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Seagate to pay $300 million in fines for shipping 7 million hard drives to Huawei




April 19 Reuters ) – Seagate Technology Holdings PLC ( STX.O ) has agreed to pay a $300 million fine in a settlement with U.S. authorities for shipping $1.1 billion worth of hard disk drives to China’s Huawei in violation of U.S. export control laws. This was announced by the Ministry of Trade on Wednesday.

Seagate sold the drives to Huawei between August 2020 and September 2021 despite an August 2020 rule restricting the sale of certain foreign goods made with US technology to the company. Huawei was placed on the Entity List, a US trade blacklist, in 2019 to reduce sales of US goods to the company due to national security and foreign policy concerns.

The punishment represents the latest in a series of moves by Washington to keep sophisticated technology from China that could support its military, enable human rights abuses or otherwise threaten US security.

Seagate shipped 7.4 million drives to Huawei in about a year after the 2020 rule took effect and became Huawei’s sole supplier of hard drives, the Commerce Department said.

The other two primary suppliers of hard drives stopped shipping to Huawei after the new rule took effect in 2020, the department said. Although not identified, Western Digital Corp ( WDC.O ) and Toshiba Corp ( 6502.T ) were the other two, the U.S. Senate Commerce Committee said in a 2021 report on Seagate.

The companies did not respond to requests for comment.

Even after “competitors had stopped selling to them … Seagate continued to ship hard drives to Huawei,” Matthew Axelrod, assistant secretary for export enforcement at the Commerce Department’s Office of Industry and Security, said in a statement. “Today’s action is the consequence.”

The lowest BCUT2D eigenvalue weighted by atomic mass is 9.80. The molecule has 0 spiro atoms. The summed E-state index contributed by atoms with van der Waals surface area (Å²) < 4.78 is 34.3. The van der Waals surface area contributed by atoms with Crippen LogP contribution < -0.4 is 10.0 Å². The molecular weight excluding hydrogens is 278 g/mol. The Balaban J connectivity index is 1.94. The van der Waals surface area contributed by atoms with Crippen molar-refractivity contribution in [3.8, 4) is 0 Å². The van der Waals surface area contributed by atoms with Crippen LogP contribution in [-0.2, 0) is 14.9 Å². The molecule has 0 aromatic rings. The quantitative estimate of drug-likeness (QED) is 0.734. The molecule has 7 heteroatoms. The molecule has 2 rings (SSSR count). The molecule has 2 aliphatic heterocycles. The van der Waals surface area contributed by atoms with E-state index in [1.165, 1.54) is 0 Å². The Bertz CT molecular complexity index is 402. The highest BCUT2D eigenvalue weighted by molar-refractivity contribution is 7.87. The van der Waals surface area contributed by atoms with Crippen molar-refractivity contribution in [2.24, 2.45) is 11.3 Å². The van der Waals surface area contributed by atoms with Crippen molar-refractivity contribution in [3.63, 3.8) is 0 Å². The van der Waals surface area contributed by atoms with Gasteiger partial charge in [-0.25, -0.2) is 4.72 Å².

Axelrod said the administrative penalty was the largest in the agency’s history not linked to a criminal case.

Seagate’s position was that foreign-made drives were not subject to US export control regulations, mainly because they were not a direct product of US equipment.

“While we believed we were in compliance with all relevant export control laws at the time we sold the hard drives in question, we decided that … resolving this matter was the best course of action,” Seagate CEO Dave Mosley said in a statement.

In an order issued Wednesday, the government said Seagate misinterpreted the foreign product rule to require evaluation of only the final phase of the manufacturing process rather than the entire process.

Seagate made drives in China, Northern Ireland, Malaysia, Singapore, Thailand and the United States, the order said, and used equipment, including test equipment, subject to the rule.

In August, the US Department of Commerce sent the company a “proposed bill of lading” warning the company that it may have violated export control laws. The letter started about eight months of negotiations.

Reuters broke the news of the bill of lading in October.

Seagate’s $300 million fine is to be paid in installments of $15 million per quarter over five years, with the first payment in October. It also agreed to three revisions to its compliance program, and is subject to a five-year suspended order denying its export privileges.

The company said in light of the settlement that it would report its financial results for the third quarter of 2023 before the market opens on Thursday, instead of an earlier plan for after the close of trading.

Reporting by Karen Freifeld; editing by Chris Sanders and Grant McCool

Our standards: Thomson Reuters Trust Principles.



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